Lots of attention has been on the Amazon unionization campaign in Alabama. But other workers are organizing in the South too: to form unions, win contracts, defend gains and enforce labor laws. Here is a small sample.
For posts before June 2012, please follow these links to our archives.
Amazon and the other major employers today will not be organized until the left wing does the hard, thankless, exhausting organizing work of patiently building real union structures and real organizational muscle.
Labor Notes writer Luis Feliz Leon spoke on April 13 with Joshua Brewer, the BAmazon campaign’s lead organizer, from RWDSU’s Mid-South Council.
What did the campaign look like from the inside? Labor Notes writer Luis Feliz Leon spoke on April 13 with Joshua Brewer, the campaign’s lead organizer, from RWDSU’s Mid-South Council.
The president pledged to require businesses to make workplaces safe from the coronavirus on the campaign trail. Now he may not.
Organizing is sacred work. We’re dealing with the most difficult material to build with: people. If the first person you’re trying to organize rejects you, that’s okay, go to the next person. Know that there are people who want to hear and join.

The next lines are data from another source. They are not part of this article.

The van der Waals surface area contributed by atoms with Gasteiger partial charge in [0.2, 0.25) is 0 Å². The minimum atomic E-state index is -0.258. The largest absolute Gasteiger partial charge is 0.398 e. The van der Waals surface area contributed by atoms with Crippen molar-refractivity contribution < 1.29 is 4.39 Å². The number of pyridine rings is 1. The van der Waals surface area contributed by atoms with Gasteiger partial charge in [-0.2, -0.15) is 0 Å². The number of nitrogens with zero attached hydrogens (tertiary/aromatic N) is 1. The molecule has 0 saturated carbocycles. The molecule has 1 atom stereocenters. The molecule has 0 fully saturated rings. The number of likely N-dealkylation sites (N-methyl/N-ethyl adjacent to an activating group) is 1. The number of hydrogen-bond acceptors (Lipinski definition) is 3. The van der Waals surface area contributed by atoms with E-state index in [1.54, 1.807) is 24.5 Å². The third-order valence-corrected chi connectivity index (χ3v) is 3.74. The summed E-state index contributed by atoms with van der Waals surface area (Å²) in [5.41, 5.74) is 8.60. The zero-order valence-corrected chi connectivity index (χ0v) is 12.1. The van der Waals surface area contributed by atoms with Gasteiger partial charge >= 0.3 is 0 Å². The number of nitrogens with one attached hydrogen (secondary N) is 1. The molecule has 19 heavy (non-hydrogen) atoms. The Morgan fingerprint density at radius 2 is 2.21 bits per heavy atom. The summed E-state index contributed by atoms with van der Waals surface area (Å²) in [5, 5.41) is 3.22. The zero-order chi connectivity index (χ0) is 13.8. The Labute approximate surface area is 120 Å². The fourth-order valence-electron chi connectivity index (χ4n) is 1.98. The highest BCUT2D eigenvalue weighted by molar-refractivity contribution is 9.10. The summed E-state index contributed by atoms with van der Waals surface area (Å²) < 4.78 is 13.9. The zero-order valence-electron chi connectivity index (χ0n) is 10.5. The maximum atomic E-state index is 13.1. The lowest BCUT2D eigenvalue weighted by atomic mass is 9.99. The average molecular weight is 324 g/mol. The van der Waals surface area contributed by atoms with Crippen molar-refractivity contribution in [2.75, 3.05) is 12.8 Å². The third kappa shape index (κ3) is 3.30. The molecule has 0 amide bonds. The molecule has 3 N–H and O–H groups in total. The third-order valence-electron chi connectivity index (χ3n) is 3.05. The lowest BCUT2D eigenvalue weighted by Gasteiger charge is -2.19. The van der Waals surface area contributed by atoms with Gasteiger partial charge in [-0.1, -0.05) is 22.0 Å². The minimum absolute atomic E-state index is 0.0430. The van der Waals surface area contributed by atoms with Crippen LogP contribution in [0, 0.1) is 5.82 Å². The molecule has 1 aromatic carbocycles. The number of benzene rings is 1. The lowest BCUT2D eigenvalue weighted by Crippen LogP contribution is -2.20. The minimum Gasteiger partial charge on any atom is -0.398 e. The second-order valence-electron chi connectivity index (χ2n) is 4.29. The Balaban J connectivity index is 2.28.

Columnist, The Diner Booth
As destiny would have it, just days after Amazon used illegal tactics to derail a drive by warehouse workers in Bessemer, Alabama to unionize, journalists in northern New Jersey who work for Gannett are voting on whether or not to form a union.
The annual decline in the number of union members actually slowed after the a right-to-work law in Michigan took effect in 2013. And membership grew to 604,000 in 2020 from 589,000 in 2019.
The pandemic isn’t the whole story. Many working-class Asian American women have faced mistreatment throughout their working lives over their English language ability, class, gender, race, and immigration status.
Whether or not the union’s challenge in Bessemer fails, Amazon will face labor battles elsewhere.